Recycling Shredded Paper

Recycling Shredded Paper

As concerns over the environment have increased over the past few years, businesses and residential communities have started more “going green” recycling campaigns to do their part. Just separate the paper from the plastics from the metals and throw them in a bin on the curb. However, it is not as easy as it may seem, especially when it comes to shredded paper. Here is everything you need to know about recycling shredded paper.

Can You Recycle Shredded Paper?

Shredded paper is still paper and therefore it can be recycled. However, where regular paper is fairly simple, shredded paper is complex. That’s right, if you take that sheet of looseleaf and tear it into bits, it suddenly becomes a hassle. Many recycling services refuse to accept shredded paper since it can ball up and clog  the filters and machinery at sorting plants. In addition, shredding paper weakens the strength of the natural fibers, making it highly ineffective at being turned into new paper. We often think recycling paper is the easiest way to save the planet, since it has a 68% recycling rate, but it only makes a difference if it’s done correctly. ​

How to Properly Recycle Shredded Paper

So this begs the question: what should we do with our shredded paper? You presumably don’t want your identity stolen by a dumpster diver and your credit card statements are nobody’s business but your own. Well, one answer is fairly simple, but not completely obvious: Reduce your amount of shredding. If you just want to cover up one line from your bank statement, use a permanent marker to black it out and recycle the paper like you normally do. However, this may not always be possible, especially with large documents.  

If you find yourself needing to shred paper, here are a few easy ways it can be recycled.

Separate the Shredded Paper Into a Bag 

Check with your city’s waste management guidelines to ensure they will take shredded paper with your curbside pickup, as long as it’s in its own receptacle. Just be sure it’s not a plastic bag — it’ll end up in a landfill, which defeats the purpose of your green efforts.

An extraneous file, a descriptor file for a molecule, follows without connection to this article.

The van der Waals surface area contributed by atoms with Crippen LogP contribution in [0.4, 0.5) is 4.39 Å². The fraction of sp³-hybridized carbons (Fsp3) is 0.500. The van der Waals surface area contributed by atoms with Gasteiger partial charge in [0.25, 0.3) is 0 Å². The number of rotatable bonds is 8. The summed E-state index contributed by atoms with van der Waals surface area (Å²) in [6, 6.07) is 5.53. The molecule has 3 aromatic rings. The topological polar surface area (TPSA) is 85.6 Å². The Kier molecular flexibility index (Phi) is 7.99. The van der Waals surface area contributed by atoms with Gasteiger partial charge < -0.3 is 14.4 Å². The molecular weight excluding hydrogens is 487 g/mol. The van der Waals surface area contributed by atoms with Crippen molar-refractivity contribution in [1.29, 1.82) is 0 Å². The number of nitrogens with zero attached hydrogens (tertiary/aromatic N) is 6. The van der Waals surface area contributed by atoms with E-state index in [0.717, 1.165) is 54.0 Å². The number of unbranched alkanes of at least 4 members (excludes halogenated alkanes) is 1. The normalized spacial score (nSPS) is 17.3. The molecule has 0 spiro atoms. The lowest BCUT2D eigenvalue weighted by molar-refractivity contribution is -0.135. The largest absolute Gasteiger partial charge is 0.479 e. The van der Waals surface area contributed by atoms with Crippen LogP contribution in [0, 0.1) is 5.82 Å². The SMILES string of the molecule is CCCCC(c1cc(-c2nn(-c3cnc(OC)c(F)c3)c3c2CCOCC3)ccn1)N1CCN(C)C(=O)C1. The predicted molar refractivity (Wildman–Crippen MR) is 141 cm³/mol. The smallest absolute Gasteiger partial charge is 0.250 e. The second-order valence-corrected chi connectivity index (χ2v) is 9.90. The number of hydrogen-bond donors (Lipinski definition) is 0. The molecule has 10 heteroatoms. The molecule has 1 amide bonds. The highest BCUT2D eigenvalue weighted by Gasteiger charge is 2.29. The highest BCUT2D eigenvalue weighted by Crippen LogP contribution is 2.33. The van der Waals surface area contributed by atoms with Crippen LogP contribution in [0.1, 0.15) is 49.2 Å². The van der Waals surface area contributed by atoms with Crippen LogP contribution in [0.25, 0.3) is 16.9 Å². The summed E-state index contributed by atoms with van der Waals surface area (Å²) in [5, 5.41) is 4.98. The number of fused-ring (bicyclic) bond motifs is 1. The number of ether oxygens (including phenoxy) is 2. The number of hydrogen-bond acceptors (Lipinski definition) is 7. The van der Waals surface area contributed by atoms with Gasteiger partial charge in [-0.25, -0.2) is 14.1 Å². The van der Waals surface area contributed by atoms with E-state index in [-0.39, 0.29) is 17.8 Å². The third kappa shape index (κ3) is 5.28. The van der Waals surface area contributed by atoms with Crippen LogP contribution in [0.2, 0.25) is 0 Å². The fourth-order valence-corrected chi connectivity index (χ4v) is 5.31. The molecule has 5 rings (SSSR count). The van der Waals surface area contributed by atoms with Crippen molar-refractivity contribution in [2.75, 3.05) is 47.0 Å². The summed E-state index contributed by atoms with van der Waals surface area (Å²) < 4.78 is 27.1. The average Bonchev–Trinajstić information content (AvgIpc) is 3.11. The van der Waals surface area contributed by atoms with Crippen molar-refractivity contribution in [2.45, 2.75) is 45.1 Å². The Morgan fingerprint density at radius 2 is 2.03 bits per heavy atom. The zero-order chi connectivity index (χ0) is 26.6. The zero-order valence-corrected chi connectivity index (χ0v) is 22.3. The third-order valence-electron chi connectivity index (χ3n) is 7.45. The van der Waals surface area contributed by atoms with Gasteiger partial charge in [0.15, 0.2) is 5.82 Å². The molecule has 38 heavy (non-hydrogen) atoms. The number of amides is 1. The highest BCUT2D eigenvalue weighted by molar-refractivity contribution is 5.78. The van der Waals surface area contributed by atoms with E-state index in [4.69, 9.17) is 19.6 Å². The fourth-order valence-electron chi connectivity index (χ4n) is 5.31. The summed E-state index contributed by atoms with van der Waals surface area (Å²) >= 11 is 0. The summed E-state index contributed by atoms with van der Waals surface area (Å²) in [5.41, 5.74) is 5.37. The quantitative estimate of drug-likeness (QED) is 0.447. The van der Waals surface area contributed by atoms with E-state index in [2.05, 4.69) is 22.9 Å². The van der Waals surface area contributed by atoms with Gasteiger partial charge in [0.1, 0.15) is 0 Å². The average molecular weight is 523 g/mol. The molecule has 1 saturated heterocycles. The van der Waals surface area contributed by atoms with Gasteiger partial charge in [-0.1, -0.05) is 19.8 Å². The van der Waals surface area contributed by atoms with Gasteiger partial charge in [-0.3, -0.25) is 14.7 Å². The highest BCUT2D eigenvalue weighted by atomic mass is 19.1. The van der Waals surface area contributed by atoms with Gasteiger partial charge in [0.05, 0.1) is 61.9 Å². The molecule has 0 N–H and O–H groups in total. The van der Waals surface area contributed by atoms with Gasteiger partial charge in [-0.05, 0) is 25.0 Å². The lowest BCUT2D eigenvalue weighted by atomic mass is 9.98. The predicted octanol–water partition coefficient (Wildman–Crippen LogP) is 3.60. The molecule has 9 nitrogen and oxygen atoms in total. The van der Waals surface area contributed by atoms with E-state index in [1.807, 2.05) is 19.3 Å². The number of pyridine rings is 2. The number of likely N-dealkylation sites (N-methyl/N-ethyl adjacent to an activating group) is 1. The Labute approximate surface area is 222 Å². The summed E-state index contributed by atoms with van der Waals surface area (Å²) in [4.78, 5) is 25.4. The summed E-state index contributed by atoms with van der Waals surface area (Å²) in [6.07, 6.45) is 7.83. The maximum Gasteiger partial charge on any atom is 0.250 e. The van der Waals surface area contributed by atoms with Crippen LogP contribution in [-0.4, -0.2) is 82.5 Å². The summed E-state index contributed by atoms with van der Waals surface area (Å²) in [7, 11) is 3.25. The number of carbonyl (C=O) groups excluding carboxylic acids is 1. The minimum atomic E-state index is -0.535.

Check for Local Shredded Paper Pickup Services

Protocols may vary between cities and states, so be sure to check for services in your area. Some places have trucks that will get your shredded nuisance bits, though they may only do it by request.

Find a Shredding Event Near You 

Many communities often host periodic free “shredding days” where the community can bring their scraps to machines specifically designed to handle shredded paper. If you have a safe place to store your documents, it can be well worth it to take advantage of these events. 

Check Your Area for Local Drop-off Locations

Check your area for designated drop-off sites for shredded paper or waste management facilities that are willing to collect shredded paper. Sometimes this service may require a fee or limit how much paper you are allowed to bring in. ​

While recycling shredded paper may require a bit of extra effort, it is a great start towards “going green” and saving our planet. The protocol for recycling shredded paper may vary based on your location, so this list may not include all of your options. Check with your local waste management for more information.  ​

Paper Shredding and Recycling with R4 Services

If you don’t want to have to worry about saving the planet, we’ll do it for you! R4 Services offers confidential, secure document destruction and disposal services. We do it for an array of different media types: tapes, disks, cartridges, x-rays, HDDs, monitors, film, and of course, paper. Check out our Destruction Services page and give us a call for more information.

Have questions? Give us a call today to discuss your needs!